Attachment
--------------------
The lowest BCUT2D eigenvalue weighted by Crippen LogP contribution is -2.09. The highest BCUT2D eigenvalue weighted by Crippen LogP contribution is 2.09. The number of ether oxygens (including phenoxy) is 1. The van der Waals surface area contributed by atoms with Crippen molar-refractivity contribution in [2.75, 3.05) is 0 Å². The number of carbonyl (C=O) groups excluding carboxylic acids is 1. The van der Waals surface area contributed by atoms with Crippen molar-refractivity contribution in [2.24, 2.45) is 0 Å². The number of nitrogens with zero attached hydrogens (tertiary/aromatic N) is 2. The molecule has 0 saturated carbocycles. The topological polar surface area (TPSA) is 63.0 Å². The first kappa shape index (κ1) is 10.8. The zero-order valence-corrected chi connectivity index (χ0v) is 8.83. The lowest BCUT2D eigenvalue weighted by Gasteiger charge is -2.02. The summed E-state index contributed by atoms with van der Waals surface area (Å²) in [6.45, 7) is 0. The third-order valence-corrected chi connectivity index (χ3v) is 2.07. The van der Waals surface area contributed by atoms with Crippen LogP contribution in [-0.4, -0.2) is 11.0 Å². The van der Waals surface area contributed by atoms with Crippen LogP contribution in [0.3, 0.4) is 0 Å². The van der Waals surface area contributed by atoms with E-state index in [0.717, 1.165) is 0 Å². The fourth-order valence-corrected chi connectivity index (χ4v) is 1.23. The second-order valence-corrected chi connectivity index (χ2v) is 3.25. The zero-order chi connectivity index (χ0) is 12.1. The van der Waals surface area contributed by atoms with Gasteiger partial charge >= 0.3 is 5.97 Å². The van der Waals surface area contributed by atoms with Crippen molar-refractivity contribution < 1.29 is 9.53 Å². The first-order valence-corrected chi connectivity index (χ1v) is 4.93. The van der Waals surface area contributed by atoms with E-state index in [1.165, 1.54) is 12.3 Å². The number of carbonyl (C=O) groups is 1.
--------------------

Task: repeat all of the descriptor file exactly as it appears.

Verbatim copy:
The lowest BCUT2D eigenvalue weighted by Crippen LogP contribution is -2.09. The highest BCUT2D eigenvalue weighted by Crippen LogP contribution is 2.09. The number of ether oxygens (including phenoxy) is 1. The van der Waals surface area contributed by atoms with Crippen molar-refractivity contribution in [2.75, 3.05) is 0 Å². The number of carbonyl (C=O) groups excluding carboxylic acids is 1. The van der Waals surface area contributed by atoms with Crippen molar-refractivity contribution in [2.24, 2.45) is 0 Å². The number of nitrogens with zero attached hydrogens (tertiary/aromatic N) is 2. The molecule has 0 saturated carbocycles. The topological polar surface area (TPSA) is 63.0 Å². The first kappa shape index (κ1) is 10.8. The zero-order valence-corrected chi connectivity index (χ0v) is 8.83. The lowest BCUT2D eigenvalue weighted by Gasteiger charge is -2.02. The summed E-state index contributed by atoms with van der Waals surface area (Å²) in [6.45, 7) is 0. The third-order valence-corrected chi connectivity index (χ3v) is 2.07. The van der Waals surface area contributed by atoms with Crippen LogP contribution in [-0.4, -0.2) is 11.0 Å². The van der Waals surface area contributed by atoms with Crippen LogP contribution in [0.3, 0.4) is 0 Å². The van der Waals surface area contributed by atoms with E-state index in [0.717, 1.165) is 0 Å². The fourth-order valence-corrected chi connectivity index (χ4v) is 1.23. The second-order valence-corrected chi connectivity index (χ2v) is 3.25. The zero-order chi connectivity index (χ0) is 12.1. The van der Waals surface area contributed by atoms with Gasteiger partial charge >= 0.3 is 5.97 Å². The van der Waals surface area contributed by atoms with Crippen molar-refractivity contribution < 1.29 is 9.53 Å². The first-order valence-corrected chi connectivity index (χ1v) is 4.93. The van der Waals surface area contributed by atoms with E-state index in [1.165, 1.54) is 12.3 Å². The number of carbonyl (C=O) groups is 1.